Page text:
Using sunlight, plants convert carbon dioxide and water into sugar and oxygen. Called photosynthesis, it’s the reason plants are so effective at removing heat-trapping carbon dioxide from the atmosphere.

Researchers are now trying to harness the power of plants to sequester, or capture industrial emissions – but to make it work, they first had to find just the right plant.

Chen: “Algae is very efficient in taking up the CO2.”

That’s Feng Chen, Associate Professor at the University of Maryland Center for Environmental Science. He found a strain of microalgae in Chesapeake Bay that is particularly efficient at sequestering carbon dioxide. He and his team then used it to create an algae bioreactor that can capture industrial emissions.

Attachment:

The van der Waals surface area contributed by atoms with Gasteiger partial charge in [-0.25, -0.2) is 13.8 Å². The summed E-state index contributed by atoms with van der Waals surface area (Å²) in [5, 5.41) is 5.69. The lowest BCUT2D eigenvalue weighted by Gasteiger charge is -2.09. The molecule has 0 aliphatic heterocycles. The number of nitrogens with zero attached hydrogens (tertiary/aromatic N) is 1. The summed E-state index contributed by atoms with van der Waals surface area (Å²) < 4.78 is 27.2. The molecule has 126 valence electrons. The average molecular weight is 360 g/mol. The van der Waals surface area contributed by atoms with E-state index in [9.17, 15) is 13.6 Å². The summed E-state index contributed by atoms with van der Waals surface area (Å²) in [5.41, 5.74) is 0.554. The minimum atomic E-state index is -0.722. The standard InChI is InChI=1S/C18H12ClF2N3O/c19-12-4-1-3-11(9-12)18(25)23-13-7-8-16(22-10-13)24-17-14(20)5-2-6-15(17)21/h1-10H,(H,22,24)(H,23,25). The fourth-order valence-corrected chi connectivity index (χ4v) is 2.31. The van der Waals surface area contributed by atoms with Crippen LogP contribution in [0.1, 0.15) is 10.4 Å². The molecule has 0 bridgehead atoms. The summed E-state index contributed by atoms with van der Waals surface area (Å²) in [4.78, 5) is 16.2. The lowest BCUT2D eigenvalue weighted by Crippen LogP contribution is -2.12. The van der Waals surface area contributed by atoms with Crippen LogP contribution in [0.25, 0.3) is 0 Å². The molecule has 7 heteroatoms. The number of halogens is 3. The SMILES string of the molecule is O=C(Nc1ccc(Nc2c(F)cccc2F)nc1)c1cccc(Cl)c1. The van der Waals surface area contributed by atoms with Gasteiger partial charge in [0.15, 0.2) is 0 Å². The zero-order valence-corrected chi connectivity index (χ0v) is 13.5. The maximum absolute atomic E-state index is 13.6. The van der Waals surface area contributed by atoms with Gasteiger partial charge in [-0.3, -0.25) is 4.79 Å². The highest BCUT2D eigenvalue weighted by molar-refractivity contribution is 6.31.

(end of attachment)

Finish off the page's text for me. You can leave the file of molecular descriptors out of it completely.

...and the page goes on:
A compressor pumps the carbon dioxide that’s released from the chimney of a power plant and bubbles it into the bioreactor. Then the algae does its work – absorbing the emissions that otherwise would have been released into the atmosphere.

But the benefits do not end there! There’s the potential to then convert the algae to biofuels, pharmaceuticals, or animal feed. Chen says finding a way to harvest it inexpensively may be the key to widespread adoption of this new innovation.

Reporting credit: ChavoBart Digital Media.
Photo: UMCES researcher Feng Chen discovered the strain of algae that most efficiently absorbs carbon dioxide. Source: University of Maryland Center for Environmental Science

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Lisa Palmer

Lisa Palmer is a freelance journalist and a fellow at the National Socio-Environmental Synthesis Center, SESYNC, in Annapolis, Md. Her writing covers the environment, energy, food security, agriculture,...